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6 March 2014 1:04 pm ,
Vol. 343 ,
Antiretroviral drugs can protect people from becoming infected by HIV. But so-called pre-exposure prophylaxis, or PrEP...
Two studies show that eating a diet low in protein and high in carbohydrates is linked to a longer, healthier life, and...
Considered an icon of conservation science, researchers at World Wildlife Fund (WWF) headquarters in Washington, D.C.,...
The new atlas, which shows the distribution of important trace metals and other substances, is the first product of...
Early in April, the first of a fleet of environmental monitoring satellites will lift off from Europe's spaceport in...
Since 2000, U.S. government health research agencies have spent almost $1 billion on an effort to churn out thousands...
Magdalena Koziol, a former postdoc at Yale University, was the victim of scientific sabotage. Now, she is suing the...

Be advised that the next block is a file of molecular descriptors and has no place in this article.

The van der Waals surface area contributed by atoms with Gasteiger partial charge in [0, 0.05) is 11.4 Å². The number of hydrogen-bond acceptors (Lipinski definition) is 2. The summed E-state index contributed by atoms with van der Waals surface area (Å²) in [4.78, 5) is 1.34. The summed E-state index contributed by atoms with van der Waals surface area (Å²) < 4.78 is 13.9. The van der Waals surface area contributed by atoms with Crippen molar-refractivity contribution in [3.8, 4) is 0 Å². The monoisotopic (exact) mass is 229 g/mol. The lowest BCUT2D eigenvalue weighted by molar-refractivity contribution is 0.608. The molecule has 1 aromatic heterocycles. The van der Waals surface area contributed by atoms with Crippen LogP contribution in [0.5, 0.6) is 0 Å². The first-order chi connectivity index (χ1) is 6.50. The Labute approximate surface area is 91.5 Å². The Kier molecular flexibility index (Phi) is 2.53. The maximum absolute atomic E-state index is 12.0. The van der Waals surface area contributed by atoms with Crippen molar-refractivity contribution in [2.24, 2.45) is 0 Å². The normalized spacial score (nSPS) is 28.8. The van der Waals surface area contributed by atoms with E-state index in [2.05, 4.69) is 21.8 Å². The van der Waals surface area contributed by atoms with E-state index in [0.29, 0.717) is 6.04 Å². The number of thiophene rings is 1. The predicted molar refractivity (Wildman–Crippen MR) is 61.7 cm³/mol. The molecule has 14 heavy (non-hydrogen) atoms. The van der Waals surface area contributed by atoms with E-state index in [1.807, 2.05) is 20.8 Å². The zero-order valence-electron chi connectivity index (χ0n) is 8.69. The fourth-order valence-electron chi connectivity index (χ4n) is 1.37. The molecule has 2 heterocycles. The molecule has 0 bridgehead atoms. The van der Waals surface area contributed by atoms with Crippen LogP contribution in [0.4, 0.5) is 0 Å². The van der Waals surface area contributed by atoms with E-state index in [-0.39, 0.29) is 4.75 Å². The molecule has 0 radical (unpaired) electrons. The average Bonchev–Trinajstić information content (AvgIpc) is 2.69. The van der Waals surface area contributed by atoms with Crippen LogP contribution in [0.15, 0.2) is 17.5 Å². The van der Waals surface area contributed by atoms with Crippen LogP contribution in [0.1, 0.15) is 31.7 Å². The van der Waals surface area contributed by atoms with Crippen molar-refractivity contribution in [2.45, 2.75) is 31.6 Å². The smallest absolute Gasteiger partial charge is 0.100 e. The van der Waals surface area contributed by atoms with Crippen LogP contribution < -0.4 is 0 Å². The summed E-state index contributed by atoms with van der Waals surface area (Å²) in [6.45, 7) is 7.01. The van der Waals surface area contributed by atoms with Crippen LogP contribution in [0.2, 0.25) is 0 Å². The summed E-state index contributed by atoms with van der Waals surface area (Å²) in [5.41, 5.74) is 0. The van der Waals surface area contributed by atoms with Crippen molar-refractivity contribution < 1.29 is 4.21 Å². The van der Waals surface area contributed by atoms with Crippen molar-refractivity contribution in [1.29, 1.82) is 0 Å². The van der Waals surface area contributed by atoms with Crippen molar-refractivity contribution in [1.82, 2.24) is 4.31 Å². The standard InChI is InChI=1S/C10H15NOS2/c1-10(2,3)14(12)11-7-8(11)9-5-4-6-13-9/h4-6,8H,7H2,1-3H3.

- 6 March 2014 1:04 pm , Vol. 343 , #6175
- About Us
2 February 1999 7:00 pm
Leave Pluto alone! That's the message astronomers all over the world are sending the International Astronomical Union (IAU). A recent discussion about whether Pluto should be cataloged as the 10,000th entry in the list of minor bodies in the solar system (Science, 8 January, p. 157) has alarmed planetary researchers, who worry that the public would see the move as a demotion for Pluto.
The Committee of the Division for Planetary Sciences (DPS) of the American Astronomical Society joined the chorus last week in a statement forwarded to the IAU, arguing that there is no compelling reason for the celestial body's declassification. "For now at least nothing should be done," says DPS chair Don Yeomans of NASA's Jet Propulsion Laboratory in Pasadena, California. Most solar system researchers agree, says Alan Stern of the Southwest Research Institute in Boulder, Colorado. Although Pluto is by strict definition a trans-Neptunian object, dozens of which have been found in the past decade, Stern sees no reason why it can't be called a planet, too.
The IAU isn't about to make a decision anytime soon. But it now knows how strongly some people feel about the subject. Says Yeomans: "There are nine planets, period."